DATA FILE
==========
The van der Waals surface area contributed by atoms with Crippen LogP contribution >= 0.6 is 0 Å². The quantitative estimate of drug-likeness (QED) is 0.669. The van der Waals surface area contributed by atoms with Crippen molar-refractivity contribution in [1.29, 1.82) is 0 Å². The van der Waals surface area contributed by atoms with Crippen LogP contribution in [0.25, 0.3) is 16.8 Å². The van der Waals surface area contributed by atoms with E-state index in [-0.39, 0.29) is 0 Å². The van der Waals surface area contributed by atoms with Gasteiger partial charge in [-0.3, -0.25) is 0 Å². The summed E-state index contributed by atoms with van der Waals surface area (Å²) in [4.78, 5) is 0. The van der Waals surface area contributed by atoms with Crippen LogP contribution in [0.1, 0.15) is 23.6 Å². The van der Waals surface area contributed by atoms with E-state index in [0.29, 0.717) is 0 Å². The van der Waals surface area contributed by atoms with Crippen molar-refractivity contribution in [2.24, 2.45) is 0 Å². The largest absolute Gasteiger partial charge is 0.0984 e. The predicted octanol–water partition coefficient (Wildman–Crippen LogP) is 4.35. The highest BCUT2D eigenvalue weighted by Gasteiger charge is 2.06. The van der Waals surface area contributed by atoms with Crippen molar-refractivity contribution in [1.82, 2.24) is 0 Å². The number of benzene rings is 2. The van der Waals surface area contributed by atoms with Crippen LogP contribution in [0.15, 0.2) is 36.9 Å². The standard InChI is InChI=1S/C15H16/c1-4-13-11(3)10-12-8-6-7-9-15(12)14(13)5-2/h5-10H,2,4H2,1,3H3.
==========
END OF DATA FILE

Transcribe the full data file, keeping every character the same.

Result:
The van der Waals surface area contributed by atoms with Crippen LogP contribution >= 0.6 is 0 Å². The quantitative estimate of drug-likeness (QED) is 0.669. The van der Waals surface area contributed by atoms with Crippen molar-refractivity contribution in [1.29, 1.82) is 0 Å². The van der Waals surface area contributed by atoms with Crippen LogP contribution in [0.25, 0.3) is 16.8 Å². The van der Waals surface area contributed by atoms with E-state index in [-0.39, 0.29) is 0 Å². The van der Waals surface area contributed by atoms with Gasteiger partial charge in [-0.3, -0.25) is 0 Å². The summed E-state index contributed by atoms with van der Waals surface area (Å²) in [4.78, 5) is 0. The van der Waals surface area contributed by atoms with Crippen LogP contribution in [0.1, 0.15) is 23.6 Å². The van der Waals surface area contributed by atoms with E-state index in [0.29, 0.717) is 0 Å². The van der Waals surface area contributed by atoms with Crippen molar-refractivity contribution in [2.24, 2.45) is 0 Å². The largest absolute Gasteiger partial charge is 0.0984 e. The predicted octanol–water partition coefficient (Wildman–Crippen LogP) is 4.35. The highest BCUT2D eigenvalue weighted by Gasteiger charge is 2.06. The van der Waals surface area contributed by atoms with Crippen molar-refractivity contribution in [1.82, 2.24) is 0 Å². The number of benzene rings is 2. The van der Waals surface area contributed by atoms with Crippen LogP contribution in [0.15, 0.2) is 36.9 Å². The standard InChI is InChI=1S/C15H16/c1-4-13-11(3)10-12-8-6-7-9-15(12)14(13)5-2/h5-10H,2,4H2,1,3H3.